Help! I'm scared of the dentist
A lot of children are scared of the dentist. It can appear to be a strange environment full of unusual tools and unfamiliar smells. Children who are scared of the dentist feel worried and upset and may do anything to avoid going for treatment.
For some, this can result in a mouthful of untreated, decayed teeth. This can be difficult for the parents to cope with and children often end up having their treatment carried out using sedation or having a general anaesthetic in hospital. But this approach doesn’t help them feel less scared about future dental treatment and it’s particularly costly for the NHS.
Professor Zoe Marshman, from the University of Sheffield’s School of Clinical Dentistry, and her team knew there must be a better way to help children, their parents/carers and to make better use of NHS resources. “In Sheffield alone, every week 30-40 children go to hospital and have a general anaesthetic for dental treatment either because they are very young or because they are too afraid to have it have it done at the dental surgery. Without help to overcome their fears, these children will remain scared of dental treatment and have poorer dental health long-term as a result,” explains Zoe.
Cognitive Behavioural Therapy (CBT) provides that solution. When it comes to dealing with fears, everything from clowns to spiders, CBT can help people manage their problems. It helps people understand how their fears make them feel, think and behave so they can develop their own solutions to overcome their fears.
Using the principles of CBT, Zoe and her team developed resources called, ‘Your teeth you are in control’, for children aged 9 to 16 years old with dental anxiety. The resources, designed with the help of children and parents, are for children to complete together with their dentist and parent/carer. They aim to help children feel comfortable talking about their worries, build trust with the dental team and, most importantly, put children in control. The resources encourage children to write a ‘message to their dentist’ explaining what they want to happen (and don’t want to happen!).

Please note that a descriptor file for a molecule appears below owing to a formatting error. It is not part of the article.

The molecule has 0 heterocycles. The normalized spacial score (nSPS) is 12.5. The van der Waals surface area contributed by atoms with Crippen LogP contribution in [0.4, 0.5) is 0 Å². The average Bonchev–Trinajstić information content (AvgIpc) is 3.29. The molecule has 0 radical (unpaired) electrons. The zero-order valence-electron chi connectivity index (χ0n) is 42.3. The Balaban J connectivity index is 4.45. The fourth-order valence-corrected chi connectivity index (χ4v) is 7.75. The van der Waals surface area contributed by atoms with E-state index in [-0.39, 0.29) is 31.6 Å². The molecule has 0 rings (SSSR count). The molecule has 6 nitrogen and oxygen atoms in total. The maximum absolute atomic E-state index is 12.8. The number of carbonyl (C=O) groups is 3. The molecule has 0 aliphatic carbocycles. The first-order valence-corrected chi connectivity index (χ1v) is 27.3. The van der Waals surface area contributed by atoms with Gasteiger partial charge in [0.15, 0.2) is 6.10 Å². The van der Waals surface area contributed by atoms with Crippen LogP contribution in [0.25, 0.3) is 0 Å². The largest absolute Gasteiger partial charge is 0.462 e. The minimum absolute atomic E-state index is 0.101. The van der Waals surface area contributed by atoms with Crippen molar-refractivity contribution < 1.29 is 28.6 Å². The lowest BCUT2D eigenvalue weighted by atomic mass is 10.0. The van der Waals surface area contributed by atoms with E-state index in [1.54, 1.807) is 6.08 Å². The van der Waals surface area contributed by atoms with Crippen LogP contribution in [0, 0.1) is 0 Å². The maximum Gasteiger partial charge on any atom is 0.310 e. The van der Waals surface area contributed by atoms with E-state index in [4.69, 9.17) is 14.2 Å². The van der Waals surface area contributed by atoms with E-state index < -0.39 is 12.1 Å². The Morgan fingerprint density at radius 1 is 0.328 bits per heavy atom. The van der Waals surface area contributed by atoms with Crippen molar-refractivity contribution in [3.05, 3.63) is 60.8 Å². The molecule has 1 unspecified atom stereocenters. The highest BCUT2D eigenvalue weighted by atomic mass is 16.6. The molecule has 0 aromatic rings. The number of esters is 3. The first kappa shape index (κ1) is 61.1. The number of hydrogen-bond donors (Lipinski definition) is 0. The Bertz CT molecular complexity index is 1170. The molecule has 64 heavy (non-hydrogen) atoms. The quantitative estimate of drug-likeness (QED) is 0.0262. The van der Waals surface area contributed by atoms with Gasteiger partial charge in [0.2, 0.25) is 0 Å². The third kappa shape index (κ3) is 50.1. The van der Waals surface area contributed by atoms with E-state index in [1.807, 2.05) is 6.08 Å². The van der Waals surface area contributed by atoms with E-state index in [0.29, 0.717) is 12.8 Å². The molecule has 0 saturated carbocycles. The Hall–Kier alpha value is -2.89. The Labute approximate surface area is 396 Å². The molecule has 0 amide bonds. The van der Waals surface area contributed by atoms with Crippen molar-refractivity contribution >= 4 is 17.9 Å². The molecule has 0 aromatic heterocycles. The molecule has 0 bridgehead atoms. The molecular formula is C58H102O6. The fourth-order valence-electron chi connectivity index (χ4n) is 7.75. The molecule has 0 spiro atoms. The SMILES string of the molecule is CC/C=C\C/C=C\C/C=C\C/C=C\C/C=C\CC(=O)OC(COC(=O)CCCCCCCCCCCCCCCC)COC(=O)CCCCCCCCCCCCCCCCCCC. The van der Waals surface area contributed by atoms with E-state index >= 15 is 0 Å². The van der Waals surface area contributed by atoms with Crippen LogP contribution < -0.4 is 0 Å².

The guide can be used by children to dictate what they think will help them cope with their anxieties based on a list of activities. For some this means choosing music to listen to during the treatment, for other’s it’s squeezing a stress ball or having small rewards for making progress with treatment.
When used over a series of visits these resources have been shown to reduce fear of the dentist and the number of children who need to go to hospital for a general anaesthetic or sedation. Children feel happier about going and miss or cancel less of their appointments.
Professor Zoe Marshman
The University of Sheffield School of Clinical Dentistry
‘Your teeth you are in control’ is currently being rolled out across the NHS, to help children with dental anxiety around the country. But it’s also been translated into six other languages, including Mandarin and Arabic, helping children across the world.
By giving children control during dental procedures, ‘Your teeth you are in control’ is transforming children’s experiences of dental treatment now and in the future.
For further information contact:
Media Relations Officer
University of Sheffield
0114 222 9859